Lessons from history, part 3

(… continued from Lessons from history, part 2, posted on 6 Jul 2014).

Within the “quasi-judicial” process that will be run by the HS2 Select Committee the petitioner is effectively the “complainant”, also often referred to as the “plaintiff” or “claimant”. This puts the promoter in the role of the “defendant”. Paragraph 14 in Volume 1 of the Crossrail Select Committee’s report, sets out the consequences of the petitioner’s status:

“… the onus is on the Petitioner, or their Agent, to prove that they are unreasonably affected by the Bill. It is usual in these circumstances to allow the Petitioner both the first and last words on each case.”

The Committee’s report also describes, in paragraph 15, the way in which the petitioner’s case was heard, as three steps:

  1. “… the Petitioner had their opportunity to set out their concerns and objections”.
  2. “The Petitioner was able to call witnesses in support of their case”.
  3. “The witnesses could be cross-examined by the Counsel for the Promoter, and re-examined [on points arising from the cross-examination] by the Petitioner”.

Paragraph 16 of the Committee’s report also sets out, in paragraph 16, the steps that followed to hear the promoter’s response and conclude the proceedings:

  1. “… the Counsel for the Promoter would open his case”.
  2. “… witnesses [for the promoter] could be called, examined, cross-examined and re-examined”.
  3. “The Petitioner had a right of reply”.

So you, if you present your own petition, will be required to examine your own witnesses (termed “examination-in-chief” in legal circles), who in turn must face cross-examination by a top barrister. You will also probably feel the need to react to any cross-examination of your witnesses by asking further questions on any weakness in your case that the promoter’s barrister succeeds in exposing. The note on procedure that has been issued by the HS2 Select Committee requires that “leading questions should be avoided as much as possible” during the process of examination, cross-examination and re-examination.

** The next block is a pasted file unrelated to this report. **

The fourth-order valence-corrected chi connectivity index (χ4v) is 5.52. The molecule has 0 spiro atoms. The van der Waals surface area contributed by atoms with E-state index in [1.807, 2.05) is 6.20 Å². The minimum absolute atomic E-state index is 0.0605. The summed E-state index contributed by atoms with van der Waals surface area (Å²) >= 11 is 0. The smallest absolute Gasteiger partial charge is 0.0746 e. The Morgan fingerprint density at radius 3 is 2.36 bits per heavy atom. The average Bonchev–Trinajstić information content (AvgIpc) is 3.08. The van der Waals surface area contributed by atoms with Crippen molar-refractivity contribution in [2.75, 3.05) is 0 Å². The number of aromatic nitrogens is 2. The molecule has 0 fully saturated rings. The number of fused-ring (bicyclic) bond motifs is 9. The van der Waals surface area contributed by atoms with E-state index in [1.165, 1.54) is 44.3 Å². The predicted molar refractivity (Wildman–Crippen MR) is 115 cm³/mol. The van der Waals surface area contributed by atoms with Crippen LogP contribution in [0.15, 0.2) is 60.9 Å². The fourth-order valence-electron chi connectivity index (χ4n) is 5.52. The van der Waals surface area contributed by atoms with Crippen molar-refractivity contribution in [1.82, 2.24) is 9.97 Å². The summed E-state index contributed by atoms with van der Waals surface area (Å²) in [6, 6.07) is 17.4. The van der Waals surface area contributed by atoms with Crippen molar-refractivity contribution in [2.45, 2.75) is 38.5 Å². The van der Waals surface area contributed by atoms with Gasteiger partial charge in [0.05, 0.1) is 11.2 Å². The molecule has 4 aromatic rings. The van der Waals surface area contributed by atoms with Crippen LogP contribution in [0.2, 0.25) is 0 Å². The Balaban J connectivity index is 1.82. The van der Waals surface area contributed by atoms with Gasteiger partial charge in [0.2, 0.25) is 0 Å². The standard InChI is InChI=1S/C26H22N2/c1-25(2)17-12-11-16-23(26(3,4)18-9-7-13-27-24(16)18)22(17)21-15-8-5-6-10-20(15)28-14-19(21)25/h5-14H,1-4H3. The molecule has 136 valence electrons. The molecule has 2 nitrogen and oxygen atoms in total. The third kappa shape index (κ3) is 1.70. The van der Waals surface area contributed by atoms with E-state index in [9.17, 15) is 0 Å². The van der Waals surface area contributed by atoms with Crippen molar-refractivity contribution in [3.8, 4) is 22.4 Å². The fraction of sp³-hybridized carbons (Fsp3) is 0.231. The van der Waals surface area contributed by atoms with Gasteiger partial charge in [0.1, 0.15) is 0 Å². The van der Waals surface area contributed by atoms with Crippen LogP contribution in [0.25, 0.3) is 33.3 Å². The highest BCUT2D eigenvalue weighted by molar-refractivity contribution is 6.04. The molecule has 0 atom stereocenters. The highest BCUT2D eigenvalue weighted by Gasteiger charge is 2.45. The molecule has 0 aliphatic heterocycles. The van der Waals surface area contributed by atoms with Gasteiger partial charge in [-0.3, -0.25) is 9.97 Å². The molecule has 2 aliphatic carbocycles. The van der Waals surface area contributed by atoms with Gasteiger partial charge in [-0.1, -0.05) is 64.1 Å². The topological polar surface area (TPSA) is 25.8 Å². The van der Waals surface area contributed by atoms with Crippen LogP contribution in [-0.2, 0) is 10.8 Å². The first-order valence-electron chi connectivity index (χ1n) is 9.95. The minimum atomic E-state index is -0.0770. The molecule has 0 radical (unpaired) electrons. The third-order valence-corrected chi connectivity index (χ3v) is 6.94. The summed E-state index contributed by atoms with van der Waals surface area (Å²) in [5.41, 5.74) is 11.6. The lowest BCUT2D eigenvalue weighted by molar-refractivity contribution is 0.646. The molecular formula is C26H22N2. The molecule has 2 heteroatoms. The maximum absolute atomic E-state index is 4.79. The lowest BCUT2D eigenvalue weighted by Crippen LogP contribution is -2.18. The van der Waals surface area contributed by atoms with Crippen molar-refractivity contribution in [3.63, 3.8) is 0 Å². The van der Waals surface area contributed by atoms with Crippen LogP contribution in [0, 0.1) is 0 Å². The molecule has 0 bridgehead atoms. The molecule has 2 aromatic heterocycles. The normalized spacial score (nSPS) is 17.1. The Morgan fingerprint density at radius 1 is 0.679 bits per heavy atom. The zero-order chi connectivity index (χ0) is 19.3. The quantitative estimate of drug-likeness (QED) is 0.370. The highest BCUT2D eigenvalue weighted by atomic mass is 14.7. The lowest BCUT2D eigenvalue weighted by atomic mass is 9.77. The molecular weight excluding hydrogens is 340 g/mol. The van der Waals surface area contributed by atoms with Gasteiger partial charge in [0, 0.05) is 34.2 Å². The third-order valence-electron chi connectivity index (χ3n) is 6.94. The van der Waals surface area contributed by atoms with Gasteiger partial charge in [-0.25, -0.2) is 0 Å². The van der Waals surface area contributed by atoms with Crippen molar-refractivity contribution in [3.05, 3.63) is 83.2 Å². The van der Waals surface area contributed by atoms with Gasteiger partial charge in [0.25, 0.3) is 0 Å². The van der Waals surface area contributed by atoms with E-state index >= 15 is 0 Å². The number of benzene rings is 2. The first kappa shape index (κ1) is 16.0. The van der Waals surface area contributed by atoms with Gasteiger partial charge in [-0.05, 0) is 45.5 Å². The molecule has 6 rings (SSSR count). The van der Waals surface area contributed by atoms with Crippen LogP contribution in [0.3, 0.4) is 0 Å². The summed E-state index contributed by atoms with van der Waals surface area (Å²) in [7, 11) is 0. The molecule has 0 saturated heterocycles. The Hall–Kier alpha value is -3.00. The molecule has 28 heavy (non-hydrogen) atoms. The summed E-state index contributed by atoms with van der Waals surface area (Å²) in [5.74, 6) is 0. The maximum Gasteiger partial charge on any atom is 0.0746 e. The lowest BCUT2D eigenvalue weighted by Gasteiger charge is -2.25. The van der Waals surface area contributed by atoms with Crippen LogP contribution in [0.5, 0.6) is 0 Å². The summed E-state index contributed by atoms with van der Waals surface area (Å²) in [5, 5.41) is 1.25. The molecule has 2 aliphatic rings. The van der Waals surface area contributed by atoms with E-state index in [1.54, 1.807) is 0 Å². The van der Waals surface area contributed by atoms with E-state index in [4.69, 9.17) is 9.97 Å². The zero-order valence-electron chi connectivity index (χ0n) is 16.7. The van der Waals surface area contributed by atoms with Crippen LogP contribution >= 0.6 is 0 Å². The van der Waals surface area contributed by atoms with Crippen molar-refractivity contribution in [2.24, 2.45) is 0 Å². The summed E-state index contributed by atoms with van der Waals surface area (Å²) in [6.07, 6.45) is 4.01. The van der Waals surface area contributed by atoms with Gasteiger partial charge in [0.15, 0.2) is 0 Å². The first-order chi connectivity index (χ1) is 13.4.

Effective cross-examination is a skill that can take barristers many years of experience to perfect, so don’t expect to make the promoter’s witnesses putty in your hands – they are also likely to be acknowledged experts in their field. However, you have every right to expect that you will get clear and truthful answers to your questions, so be prepared to challenge any obfuscation. It will do you no harm to consult one or two of the guides on examination-in-chief and cross-examination that are available on the web; this one is particularly clear, concise and straightforward.

In addition, the note on procedure that has been issued by the HS2 Select Committee advises that “the Committee may intervene with questions at any point”.

If you present your own case you will not be subject to cross-examination, but if someone else presents your case for you and calls you to give evidence in support of your own petition, then you become a witness and, thus, subject to be cross-examined.